There are four 2nd order vestibular nuclei: the inferior, medial, lateral (Deiter’s) and superior vestibular nuclei. All four nuclei are found beneath the floor of the fourth ventricle in the medulla and pons, lateral to the sulcus limitans. The main projections from these nuclei are to the spinal cord (controlling head and body position), to the three, extraocular motor nuclei (III, IV, VI, controlling eye movements), to the thalamus (VPI, eventually reaching the cortex and conscious perception of movement and gravity), and to the cerebellum (coordinating postural adjustments).

The main descending tracts are the lateral vestibulospinal tract from the lateral vestibular nucleus and the medial vestibulospinal tract from the medial vestibular nucleus. The lateral vestibular tract starts in the lateral vestibular nucleus and descends the length of the spinal cord on the same side. This pathway helps us walk upright. The medial vestibular tract starts in the medial vestibular nucleus and extends bilaterally through mid-thoracic levels of the spinal cord in the MLF. This tract affects head movements and helps integrate head and eye movements. In summary, remember that the lateral vestibulo-spinal tract is ipsilateral and long; the medial vestibulo-spinal tract is bilateral but shorter.

The main ascending tracts are from the superior and medial vestibular nuclei to the extraocular muscles through the medial longitudinal fasciculus (MLF).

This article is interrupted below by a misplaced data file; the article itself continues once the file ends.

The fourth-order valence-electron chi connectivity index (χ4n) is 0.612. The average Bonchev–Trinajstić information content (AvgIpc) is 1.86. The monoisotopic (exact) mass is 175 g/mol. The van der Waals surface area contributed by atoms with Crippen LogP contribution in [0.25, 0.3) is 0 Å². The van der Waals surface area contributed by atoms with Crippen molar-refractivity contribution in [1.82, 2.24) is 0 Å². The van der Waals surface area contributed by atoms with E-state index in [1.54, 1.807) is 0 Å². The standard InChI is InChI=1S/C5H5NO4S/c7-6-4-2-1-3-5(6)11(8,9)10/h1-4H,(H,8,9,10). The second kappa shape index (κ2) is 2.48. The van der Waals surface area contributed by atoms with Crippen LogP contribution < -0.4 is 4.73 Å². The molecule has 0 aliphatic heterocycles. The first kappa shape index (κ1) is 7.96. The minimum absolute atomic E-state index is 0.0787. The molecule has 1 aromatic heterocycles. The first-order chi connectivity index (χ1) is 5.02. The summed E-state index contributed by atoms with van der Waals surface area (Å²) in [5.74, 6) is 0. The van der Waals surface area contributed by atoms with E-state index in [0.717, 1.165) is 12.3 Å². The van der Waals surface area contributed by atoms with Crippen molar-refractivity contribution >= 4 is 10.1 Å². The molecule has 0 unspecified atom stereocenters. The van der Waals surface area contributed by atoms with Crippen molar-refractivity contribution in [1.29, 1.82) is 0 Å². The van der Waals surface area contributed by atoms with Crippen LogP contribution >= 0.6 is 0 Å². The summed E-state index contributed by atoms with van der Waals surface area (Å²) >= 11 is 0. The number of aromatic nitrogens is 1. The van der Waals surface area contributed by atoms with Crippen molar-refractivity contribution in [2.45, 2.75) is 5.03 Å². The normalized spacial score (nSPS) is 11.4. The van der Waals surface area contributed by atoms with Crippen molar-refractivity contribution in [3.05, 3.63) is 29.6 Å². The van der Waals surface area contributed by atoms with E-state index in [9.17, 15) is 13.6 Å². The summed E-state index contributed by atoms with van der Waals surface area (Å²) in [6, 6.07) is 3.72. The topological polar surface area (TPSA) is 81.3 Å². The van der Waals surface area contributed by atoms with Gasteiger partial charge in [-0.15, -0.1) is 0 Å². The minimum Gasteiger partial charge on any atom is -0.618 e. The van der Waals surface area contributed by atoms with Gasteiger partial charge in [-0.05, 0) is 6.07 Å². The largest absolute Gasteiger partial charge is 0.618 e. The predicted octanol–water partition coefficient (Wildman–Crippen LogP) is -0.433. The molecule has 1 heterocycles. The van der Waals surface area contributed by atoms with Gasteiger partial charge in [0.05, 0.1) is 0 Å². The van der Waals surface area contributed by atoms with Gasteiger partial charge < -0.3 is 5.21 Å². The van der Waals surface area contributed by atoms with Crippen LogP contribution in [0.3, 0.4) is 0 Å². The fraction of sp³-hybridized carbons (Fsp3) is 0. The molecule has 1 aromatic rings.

11.2 Vestibular Connections to the Occulomotor Nuclei

Figure 11.2 shows details of the vestibular fibers ascending in the MLF to the occulomotor nuclei. Second-order afferents arise in the medial and superior vestibular nuclei. Connections from the MLF to the abducens, trochlear and occulomotor nuclei can be seen. These connections coordinate eye movements in response to head movements. Details of this coordination for horizontal eye movements are elaborated in the section on vestibular structure and function (See Figure 10.2).

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Figure 11.2
Vestibular connections to the occulomotor nuclei. 1) Press PLAY to begin the pathway. 2) Click on each layer to see it enlarge 3) Roll over a layer to identify it's name.